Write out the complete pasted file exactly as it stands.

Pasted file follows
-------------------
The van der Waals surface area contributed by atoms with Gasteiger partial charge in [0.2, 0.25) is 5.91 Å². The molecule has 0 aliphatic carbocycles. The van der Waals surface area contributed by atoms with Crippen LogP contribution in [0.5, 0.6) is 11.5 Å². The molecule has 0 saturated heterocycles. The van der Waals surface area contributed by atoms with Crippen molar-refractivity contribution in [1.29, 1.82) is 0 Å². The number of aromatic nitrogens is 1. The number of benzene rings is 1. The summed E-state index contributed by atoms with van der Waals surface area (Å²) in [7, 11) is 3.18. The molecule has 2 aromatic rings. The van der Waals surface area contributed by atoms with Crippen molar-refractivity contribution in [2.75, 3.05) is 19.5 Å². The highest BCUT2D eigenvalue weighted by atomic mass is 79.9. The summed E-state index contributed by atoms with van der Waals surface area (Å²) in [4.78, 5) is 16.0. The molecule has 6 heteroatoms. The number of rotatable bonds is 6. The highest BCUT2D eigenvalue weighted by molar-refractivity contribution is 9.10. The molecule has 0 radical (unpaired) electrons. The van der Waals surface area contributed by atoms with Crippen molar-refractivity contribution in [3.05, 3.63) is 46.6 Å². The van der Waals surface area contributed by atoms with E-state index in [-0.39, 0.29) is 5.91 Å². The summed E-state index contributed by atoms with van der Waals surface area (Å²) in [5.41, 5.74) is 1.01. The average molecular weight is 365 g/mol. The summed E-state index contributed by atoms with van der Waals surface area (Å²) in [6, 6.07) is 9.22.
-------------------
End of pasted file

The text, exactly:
The van der Waals surface area contributed by atoms with Gasteiger partial charge in [0.2, 0.25) is 5.91 Å². The molecule has 0 aliphatic carbocycles. The van der Waals surface area contributed by atoms with Crippen LogP contribution in [0.5, 0.6) is 11.5 Å². The molecule has 0 saturated heterocycles. The van der Waals surface area contributed by atoms with Crippen molar-refractivity contribution in [1.29, 1.82) is 0 Å². The number of aromatic nitrogens is 1. The number of benzene rings is 1. The summed E-state index contributed by atoms with van der Waals surface area (Å²) in [7, 11) is 3.18. The molecule has 2 aromatic rings. The van der Waals surface area contributed by atoms with Crippen molar-refractivity contribution in [2.75, 3.05) is 19.5 Å². The highest BCUT2D eigenvalue weighted by atomic mass is 79.9. The summed E-state index contributed by atoms with van der Waals surface area (Å²) in [4.78, 5) is 16.0. The molecule has 6 heteroatoms. The number of rotatable bonds is 6. The highest BCUT2D eigenvalue weighted by molar-refractivity contribution is 9.10. The molecule has 0 radical (unpaired) electrons. The van der Waals surface area contributed by atoms with Crippen molar-refractivity contribution in [3.05, 3.63) is 46.6 Å². The van der Waals surface area contributed by atoms with E-state index in [-0.39, 0.29) is 5.91 Å². The summed E-state index contributed by atoms with van der Waals surface area (Å²) in [5.41, 5.74) is 1.01. The average molecular weight is 365 g/mol. The summed E-state index contributed by atoms with van der Waals surface area (Å²) in [6, 6.07) is 9.22.